FSC chairman says investors must know risk
But, he added, the financial authority will come up with regulations against private equity funds to protect investors following the recent controversy over derivative-linked funds (DLFs) sold by banks.
“[My] position [on private equity funds] is slowly changing [towards tightening regulation],” FSC Chairman Eun said on Thursday during a press briefing celebrating his first month on the job.
Eun said the FSC will come up with measures as early as the end of this month and no later than early November, the same promise he made last week during a National Assembly audit.
The FSC chairman said investors have no one else to blame for bad investment decisions beyond themselves.
“There is no free lunch in the world,” Eun said. “The investment that you make is your own responsibility.
“You have to make your own judgment on whether the investment that you are making is safe or not.”
Eun said he never said banks should bear the responsibility for the recent controversy.
“We’re not here to determine if [the banks] committed fraud or not,” Eun said. “This has to be determined by the prosecutors’ office or the courts if it becomes a criminal case.
“The Financial Supervisory Service is only looking into whether [the banks] failed to properly inform investors.”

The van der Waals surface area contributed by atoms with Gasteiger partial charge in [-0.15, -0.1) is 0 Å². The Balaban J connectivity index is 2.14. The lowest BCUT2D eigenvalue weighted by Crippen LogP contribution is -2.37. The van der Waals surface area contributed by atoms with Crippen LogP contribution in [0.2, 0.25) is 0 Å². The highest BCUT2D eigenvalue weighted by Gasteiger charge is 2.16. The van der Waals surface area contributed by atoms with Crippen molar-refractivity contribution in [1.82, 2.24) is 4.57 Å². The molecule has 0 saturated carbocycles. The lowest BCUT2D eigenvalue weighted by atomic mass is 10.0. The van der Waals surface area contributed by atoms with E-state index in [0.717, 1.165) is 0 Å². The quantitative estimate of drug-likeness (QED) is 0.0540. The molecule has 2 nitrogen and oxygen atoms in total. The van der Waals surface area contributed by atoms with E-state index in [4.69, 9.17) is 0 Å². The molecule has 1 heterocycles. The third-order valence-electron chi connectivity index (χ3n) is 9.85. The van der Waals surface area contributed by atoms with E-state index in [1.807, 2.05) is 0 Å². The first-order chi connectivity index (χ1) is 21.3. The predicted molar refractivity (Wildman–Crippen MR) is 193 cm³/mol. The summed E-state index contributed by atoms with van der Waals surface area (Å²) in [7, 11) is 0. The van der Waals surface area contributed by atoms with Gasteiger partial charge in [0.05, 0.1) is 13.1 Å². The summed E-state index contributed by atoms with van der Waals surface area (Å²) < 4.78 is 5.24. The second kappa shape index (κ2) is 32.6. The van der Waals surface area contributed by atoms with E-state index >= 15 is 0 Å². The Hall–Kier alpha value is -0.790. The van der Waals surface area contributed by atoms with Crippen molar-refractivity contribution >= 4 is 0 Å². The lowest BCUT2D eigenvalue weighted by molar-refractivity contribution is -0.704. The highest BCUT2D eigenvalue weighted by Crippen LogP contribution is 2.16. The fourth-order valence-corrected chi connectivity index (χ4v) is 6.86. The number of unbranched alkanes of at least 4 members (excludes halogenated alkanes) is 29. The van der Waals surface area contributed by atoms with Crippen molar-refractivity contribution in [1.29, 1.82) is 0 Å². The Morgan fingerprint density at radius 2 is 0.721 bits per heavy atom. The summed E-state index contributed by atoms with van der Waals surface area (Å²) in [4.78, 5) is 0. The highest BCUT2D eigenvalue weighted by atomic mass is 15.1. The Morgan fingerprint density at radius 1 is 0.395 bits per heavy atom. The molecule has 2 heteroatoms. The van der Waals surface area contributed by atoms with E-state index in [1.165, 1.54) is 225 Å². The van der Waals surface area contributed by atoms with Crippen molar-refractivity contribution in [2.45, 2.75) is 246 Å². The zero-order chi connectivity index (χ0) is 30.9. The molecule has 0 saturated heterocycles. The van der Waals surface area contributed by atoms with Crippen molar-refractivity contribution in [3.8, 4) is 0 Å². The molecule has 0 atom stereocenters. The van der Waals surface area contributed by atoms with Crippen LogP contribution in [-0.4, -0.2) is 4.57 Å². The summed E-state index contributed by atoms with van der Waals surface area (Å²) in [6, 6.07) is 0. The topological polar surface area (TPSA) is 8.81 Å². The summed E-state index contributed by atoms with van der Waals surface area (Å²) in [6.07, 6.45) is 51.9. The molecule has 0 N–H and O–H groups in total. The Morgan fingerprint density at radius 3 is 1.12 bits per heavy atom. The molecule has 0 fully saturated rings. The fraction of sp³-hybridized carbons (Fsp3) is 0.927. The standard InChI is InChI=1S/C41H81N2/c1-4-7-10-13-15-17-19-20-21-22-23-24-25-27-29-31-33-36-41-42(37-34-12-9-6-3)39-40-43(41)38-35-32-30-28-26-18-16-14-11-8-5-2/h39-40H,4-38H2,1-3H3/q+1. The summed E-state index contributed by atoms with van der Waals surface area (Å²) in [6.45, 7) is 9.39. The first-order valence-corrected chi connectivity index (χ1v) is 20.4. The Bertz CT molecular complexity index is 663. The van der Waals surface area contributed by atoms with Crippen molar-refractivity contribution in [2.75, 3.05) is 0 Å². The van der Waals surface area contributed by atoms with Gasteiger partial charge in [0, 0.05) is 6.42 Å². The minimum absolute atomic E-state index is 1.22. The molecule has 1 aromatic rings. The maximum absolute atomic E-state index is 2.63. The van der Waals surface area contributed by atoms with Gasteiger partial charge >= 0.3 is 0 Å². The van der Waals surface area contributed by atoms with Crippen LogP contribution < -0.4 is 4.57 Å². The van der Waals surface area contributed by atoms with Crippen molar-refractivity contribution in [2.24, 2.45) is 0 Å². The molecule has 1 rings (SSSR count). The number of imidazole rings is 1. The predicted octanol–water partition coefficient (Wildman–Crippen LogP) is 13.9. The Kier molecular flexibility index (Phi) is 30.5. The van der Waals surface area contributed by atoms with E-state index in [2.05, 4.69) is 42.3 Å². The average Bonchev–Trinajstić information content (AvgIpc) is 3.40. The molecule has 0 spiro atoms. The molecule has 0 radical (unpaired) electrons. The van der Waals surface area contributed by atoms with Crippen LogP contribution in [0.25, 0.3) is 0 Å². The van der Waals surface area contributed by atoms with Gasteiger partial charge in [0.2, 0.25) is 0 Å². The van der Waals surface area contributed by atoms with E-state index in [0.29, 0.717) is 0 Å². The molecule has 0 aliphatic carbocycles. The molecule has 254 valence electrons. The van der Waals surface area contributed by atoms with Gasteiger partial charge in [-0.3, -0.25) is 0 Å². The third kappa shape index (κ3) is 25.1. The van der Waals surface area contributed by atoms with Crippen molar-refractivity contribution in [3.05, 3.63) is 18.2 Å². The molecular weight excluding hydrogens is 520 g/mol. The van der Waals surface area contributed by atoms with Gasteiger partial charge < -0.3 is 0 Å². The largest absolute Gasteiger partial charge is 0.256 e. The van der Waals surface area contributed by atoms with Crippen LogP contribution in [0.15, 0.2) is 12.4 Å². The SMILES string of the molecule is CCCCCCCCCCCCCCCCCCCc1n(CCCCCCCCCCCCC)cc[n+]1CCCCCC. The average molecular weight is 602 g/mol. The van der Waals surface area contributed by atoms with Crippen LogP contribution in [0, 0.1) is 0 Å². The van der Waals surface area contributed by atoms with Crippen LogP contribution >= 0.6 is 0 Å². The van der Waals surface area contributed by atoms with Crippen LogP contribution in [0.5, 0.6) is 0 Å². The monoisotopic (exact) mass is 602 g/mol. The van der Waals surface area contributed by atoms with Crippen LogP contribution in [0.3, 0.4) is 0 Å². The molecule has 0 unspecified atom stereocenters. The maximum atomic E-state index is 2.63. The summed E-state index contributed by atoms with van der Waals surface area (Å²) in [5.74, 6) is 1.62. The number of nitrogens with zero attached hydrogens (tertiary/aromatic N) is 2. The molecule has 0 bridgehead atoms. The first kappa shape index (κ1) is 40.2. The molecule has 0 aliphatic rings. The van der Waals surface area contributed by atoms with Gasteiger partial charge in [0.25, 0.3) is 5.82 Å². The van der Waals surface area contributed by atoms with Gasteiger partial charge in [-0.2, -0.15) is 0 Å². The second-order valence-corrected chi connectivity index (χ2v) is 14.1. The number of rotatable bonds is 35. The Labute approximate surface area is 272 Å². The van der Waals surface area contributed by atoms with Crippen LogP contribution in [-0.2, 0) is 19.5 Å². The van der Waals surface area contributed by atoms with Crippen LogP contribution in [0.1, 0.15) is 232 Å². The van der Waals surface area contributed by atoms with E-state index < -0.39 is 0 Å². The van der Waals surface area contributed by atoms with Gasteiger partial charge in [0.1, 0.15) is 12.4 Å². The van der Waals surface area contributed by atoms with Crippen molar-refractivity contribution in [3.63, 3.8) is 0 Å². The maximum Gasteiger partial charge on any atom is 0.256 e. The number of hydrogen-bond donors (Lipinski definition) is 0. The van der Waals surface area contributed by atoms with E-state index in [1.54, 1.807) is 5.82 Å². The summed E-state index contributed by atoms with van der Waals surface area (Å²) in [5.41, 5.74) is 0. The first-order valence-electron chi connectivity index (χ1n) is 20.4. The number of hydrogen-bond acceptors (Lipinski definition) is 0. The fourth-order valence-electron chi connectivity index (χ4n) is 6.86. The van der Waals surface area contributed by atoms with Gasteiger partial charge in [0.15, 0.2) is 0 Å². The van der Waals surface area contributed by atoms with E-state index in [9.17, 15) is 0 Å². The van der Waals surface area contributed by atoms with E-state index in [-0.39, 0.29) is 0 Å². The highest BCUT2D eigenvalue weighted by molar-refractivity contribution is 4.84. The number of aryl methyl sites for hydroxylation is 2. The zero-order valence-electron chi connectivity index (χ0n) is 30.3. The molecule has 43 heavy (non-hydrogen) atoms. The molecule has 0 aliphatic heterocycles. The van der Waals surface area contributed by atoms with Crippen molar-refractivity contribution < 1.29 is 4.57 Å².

Derivative-linked securities (DLSs) and DLF investments sold by Woori and KEB Hana Bank became a major controversy this year after investors suffered major losses. Many were elderly people investing their life savings or retirement paychecks.
DLFs sold by Woori Bank that tracked interest rates of 10-year German treasury bonds suffered major losses after interest rates plummeted.
Some investors have claimed their investment shrunk more than one third.
The investors claimed that the financial companies promised that the investment guaranteed 4 percent returns and said the possibility of losing their investments were low.
The financial authorities are looking into whether the financial companies sold the products to investors without properly explaining the risks that were involved with the derivatives.
Woori and KEB Hana Bank accounted for 99.1 percent of the 822.4 billion won ($687.8 million) of the derivative-linked products sold to 3,654 retail investors and 188 businesses as of Aug. 7.
Nearly half of the retail investors were aged 60 or older.
The FSC chairman also said the financial authority is working on approving a third online bank within this year.
However, he denied speculation that there is a low interest within the industry in online banks.
“We have to closely look into it since we’ve just started accepting applicants today,” Eun said. “But through the consulting that we have had, the market is not cold nor is it overheated.”
He said personally he hoped that there would be more interest.
BY LEE HO-JEONG [firstname.lastname@example.org]